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dougat py I’ve been attending regular meetings of the San Diego Wine Society for well over a year. As our agenda has evolved, one goal has emerged as a persistent theme—the quest for a good Burgundian Pinot that does not require pawning the family jewels.

Of course, the good people of Bourgogne make lovely wine but their small plots, small production folkways and the buckets of international money seeking cases from the best-known producers have pushed prices far beyond the reach of ordinary wine lovers. So if you want to get a taste of this storied wine region you have to seek out the lesser known brands and throw the dice, hoping to find rare quality at a bargain before word gets out and the price is bid up. We’ve tried wines ranging in price from $15-$200; the result is always disappointment—until this past weekend’s meeting hosted by the Marina Kitchen in the downtown Marriot Marquis.

This 2008 offering from Domaine Dougat-Py, a Premier Crus from Gevrey-Chambertin, has an explosive, opulent nose of red fruit and baking spices with earth and coffee notes just beginning to show. There is plenty of complexity, especially with time in the glass, allowing the secondary notes to become even more prominent. The palate is still a bit shy but it shows intense minerality in the mid-palate and a very long finish. This is a formidable village wine.

But what would a quest be without forfeit? In order to sample this gem we had to sacrifice a child. This wine was too young to drink. The searing acidity was not yet integrated. Obviously built to age, in 5 years it will just be beginning to show what it can do.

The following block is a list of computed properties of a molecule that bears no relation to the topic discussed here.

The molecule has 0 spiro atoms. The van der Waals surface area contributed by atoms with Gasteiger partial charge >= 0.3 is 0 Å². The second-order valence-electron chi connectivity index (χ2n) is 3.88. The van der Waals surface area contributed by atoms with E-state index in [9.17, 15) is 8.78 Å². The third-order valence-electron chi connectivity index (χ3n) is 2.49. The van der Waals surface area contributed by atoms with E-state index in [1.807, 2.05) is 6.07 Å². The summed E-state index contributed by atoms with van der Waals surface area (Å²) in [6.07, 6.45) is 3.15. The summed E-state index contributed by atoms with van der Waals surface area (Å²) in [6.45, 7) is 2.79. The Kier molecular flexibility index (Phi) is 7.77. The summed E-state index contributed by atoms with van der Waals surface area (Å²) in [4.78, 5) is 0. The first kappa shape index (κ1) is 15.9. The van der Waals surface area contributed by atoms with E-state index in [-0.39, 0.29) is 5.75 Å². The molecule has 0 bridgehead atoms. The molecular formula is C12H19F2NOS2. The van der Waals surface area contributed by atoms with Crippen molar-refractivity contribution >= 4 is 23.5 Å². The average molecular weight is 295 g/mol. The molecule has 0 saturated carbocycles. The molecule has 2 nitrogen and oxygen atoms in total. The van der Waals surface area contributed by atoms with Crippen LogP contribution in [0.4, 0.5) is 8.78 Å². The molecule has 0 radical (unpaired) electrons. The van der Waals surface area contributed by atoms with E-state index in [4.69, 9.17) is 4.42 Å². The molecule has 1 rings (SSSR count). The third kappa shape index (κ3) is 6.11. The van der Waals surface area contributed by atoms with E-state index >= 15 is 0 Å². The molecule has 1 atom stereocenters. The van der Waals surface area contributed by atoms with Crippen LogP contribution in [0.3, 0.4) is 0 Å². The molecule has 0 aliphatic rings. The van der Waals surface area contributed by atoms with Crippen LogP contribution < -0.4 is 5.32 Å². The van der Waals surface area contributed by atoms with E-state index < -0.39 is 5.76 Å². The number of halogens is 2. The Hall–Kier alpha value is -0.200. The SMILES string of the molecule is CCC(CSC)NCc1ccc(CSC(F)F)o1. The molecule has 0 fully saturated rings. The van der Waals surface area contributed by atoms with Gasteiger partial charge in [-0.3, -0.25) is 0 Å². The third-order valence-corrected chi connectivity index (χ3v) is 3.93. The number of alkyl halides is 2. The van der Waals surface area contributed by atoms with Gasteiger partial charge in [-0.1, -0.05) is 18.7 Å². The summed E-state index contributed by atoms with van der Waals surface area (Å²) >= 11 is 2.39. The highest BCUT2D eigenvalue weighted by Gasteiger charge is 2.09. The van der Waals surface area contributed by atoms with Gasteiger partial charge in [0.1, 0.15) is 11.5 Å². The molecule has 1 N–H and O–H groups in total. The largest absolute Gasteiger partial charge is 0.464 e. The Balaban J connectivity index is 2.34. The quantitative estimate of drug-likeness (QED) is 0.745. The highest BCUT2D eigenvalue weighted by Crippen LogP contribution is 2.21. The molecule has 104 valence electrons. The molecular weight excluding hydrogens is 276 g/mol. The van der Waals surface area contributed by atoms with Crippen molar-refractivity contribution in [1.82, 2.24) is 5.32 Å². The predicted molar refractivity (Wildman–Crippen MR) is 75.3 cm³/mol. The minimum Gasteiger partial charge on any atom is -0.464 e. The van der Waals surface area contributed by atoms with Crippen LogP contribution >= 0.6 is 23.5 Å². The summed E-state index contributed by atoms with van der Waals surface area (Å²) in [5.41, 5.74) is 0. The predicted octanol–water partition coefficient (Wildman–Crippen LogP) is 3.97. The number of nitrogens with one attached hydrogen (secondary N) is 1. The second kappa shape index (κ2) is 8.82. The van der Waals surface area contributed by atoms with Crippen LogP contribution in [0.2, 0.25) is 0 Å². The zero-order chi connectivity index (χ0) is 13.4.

And the cost? About $250 per bottle. In the contemporary wine world that is not excessive for Burgundy.

And what do we do now that our quest is over? I think we should start it anew. If Sisyphus had been pushing this particular rock up that hill he would have had no need for revolt.

Although this pinot was the main part of the show, we tried several other noteworthy wines. A bright, energetic Torrontes from Crios (2012) was so aromatic and weighty I thought it had to be Riesling. A lovely Tavel Rosé introduced the red wines. If you’re familiar with only the sweet, innocuous Rosés from commercial California producers, do yourself a favor and get the real deal from Tavel. Darker, deeper, and drier with more complexity than new world versions, they are ideal summer beverages that pair well with a variety of foods.

The La Pont Bandol 2010 was typical—the mourvedre showed its young herbal character, but the minerality and hints of bacon suggest an interesting wine with a few more years on it.

A 2006 Bosco Agostino La Serra Barolo was serviceable but at its $40 price point is a good bargain. The Delas St. Joseph Francois de Tournon 2009  was an even more impressive bargain. Peppery, spicy, with rich blackberry aromas, the silky, elegant mouthfeel is well worth the $30 price tag.

But everyone was knocked out by a 2009 Epoch Sensibility. Epoch is a relatively new winery out of Paso Robles that is quickly achieving cult status. Dominated by Grenache, the sunny yet powerful red fruit is set off nicely by cloves and pepper and the sweet coconut flavors from new American oak.

The evening was topped off by two lovely desert wines—a 2006 Tokaji, always a treat, and a 1994 Julius Wassam and Sohn Huxelrebe Trockenbeerenauslese.

The latter was donated by Joshua Orr, the sommelier at our host restaurant, Marina Kitchen in the downtown San Diego Marriot Marquis. Joshua’s insights regarding the wines and Chef Aron Schwartz’s delicious prix fixe menu made it a memorable evening. This is a venue that wine and food lovers in San Diego should seek out.